• Having a strong board. An effective charity is run by a clearly identifiable board or trustee body that has the right balance of skills and experience, acts in the best interests of the charity and its beneficiaries, understands its responsibilities and has systems in place to exercise them properly.
  • Being fit for purpose. The structure, policies and procedures of an effective charity enable it to achieve its purposes and mission and deliver its services efficiently.
  • Learning and improving - An effective charity is always seeking to improve its performance and efficiency, and to learn new and better ways of delivering its purposes. A charity’s assessment of its performance, and of the impact and outcomes of its work, will feed into its planning processes and will influence its future direction.
  • Being financially sound and prudent. An effective charity has the financial and other resources needed to deliver its purposes and mission, and controls and uses them so as to achieve its potential.
  • Being accountable and transparent. An effective charity is accountable to the public and others with an interest in the charity in a way that is transparent and understandable.

Maintaining relationships for board competence

It is important for a trustee to develop relationships with executive management, beneficiaries and members of the charity. According to ‘The Good Trustee Guide’ by the NCVO, there are 6 key areas of Board Competence as follows:

Contextual – Understanding of the Board’s Mission and Environment.

Educational – Continue to learn and evaluate your own performance.

Interpersonal – Do not let strong personalities dominate the Governance process – encourage group decision making instead.

Analytical Skills – cultivate these by taking a step back and take the long term view.

Political – Maintain good relationships among members, volunteers, clients, government agencies and community groups.

Strategic – Take responsibility for the organisation’s long term success or failure.

The National Occupational Standards for Trustees by Laurance and Cornforth gives a more detailed account of good corporate governance in the Voluntary sector in general.


Trustee Accountability and Liability

Trustees are individually accountable to the donors (both private and public), regulators (e.g.  Charity Commissioners and Companies House -depending on legal structure), members (if a membership organisation), beneficiaries, partners, employees (including volunteers) and the general public because of the favoured tax status that charities enjoy.

The practical aspects of accountability are as follows:

  • Ensure that the organisation follows Equality and Diversity Law
  • Communicating with donors on the use of the charity’s funds
  • Ensure that staff are accountable to their managers and managers are accountable to the Board by establishing reporting lines.
  • Comply with regulatory requirements e.g. Charity Commissioners and Companies House (in the case of a company limited by Guarantee)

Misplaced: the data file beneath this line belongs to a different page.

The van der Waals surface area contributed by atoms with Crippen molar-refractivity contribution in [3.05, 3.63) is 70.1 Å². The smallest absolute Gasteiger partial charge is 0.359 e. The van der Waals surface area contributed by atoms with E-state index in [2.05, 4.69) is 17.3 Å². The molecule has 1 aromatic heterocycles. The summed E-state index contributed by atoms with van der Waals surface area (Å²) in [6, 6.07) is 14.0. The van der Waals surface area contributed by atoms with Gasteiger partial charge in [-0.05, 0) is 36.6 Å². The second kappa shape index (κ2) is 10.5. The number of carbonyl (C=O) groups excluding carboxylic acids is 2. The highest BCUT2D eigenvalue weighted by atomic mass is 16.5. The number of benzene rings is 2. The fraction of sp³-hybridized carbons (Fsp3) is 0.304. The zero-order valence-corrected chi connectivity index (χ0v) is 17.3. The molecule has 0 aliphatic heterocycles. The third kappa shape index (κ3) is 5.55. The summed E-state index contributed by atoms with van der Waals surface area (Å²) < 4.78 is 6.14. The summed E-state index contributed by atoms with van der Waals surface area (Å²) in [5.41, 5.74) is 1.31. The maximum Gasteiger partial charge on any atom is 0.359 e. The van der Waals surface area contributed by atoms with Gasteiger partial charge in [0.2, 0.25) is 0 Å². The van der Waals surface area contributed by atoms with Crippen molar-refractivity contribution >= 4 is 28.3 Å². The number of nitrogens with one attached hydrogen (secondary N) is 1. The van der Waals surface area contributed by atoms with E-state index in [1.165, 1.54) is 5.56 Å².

• Involving members in the Annual General Meeting where they can elect the Board and pass motions or resolutions.
  • Produce an Annual Report for members and the public in general.

Trustee’s personal liability is as follows:

  • Breach of Trust e.g. spending money which is outside the scope of the charity.
  • Acting as Trustee when disqualified
  • Failure to comply with statutory requirements e.g.. Health and Safety and Financial Services legislation.
  • Failure to deduct an employee’s PAYE.
  • Liability for the Charity’s debts in the case of a trust or unincorporated association.

However, in certain instances Trustees can apply for relief to the ‘Charities Commission’ if they have acted ‘honestly and reasonably’.


What Trustee’s should know about Charity legislation

Charity Trustees should ensure they have a general awareness of the legislation that governs charities in the UK.

The Charities Act 2011 incorporates most previous legislation. It came into force on the 4th March 2012.

However, sections of the following previous Charities Acts still apply:

The Companies Act 2006 guidance for Charities applies to those charities that are ‘companies limited by guarantee’.

The Finance Act 2010 introduced a new definition of charity for the purposes of tax legislation.


How can the IoD further help Charity Trustees in their role?

As mentioned earlier in this briefing, the IoD runs a course focusing on the role of the trustee. To find out more or book your place, see: Role of the Trustee (IoD courses)

The IoD Business Information Service can supply a number of template documents or guides, including items such as:

  • Charity Trustees and Conflicts of Interest
  • Duties of Charity Trustees: An Overview
  • Minutes for a Meeting of Charity Trustees of an Unincorporated Association
  • Charity Trustees: Expenses Payments and Benefits
  • Execution of Deed and Document by Charities

Trustees may also be interested in the book collection in the IoD Business Library; we hold a number of sources of interest including an excellent reference book written in an ‘easy to understand’ format called ‘The Good Trustee Guide’ by the National Council for Voluntary Organisations; and The Charity Trustee’s Guide from ICSA.

Information from these sources (subject to copyright) can be obtained by contacting the IoD Business Information Service.

In addition, the IoD Directors Advisory Service can help you with questions about the legal or financial aspects of running a charity.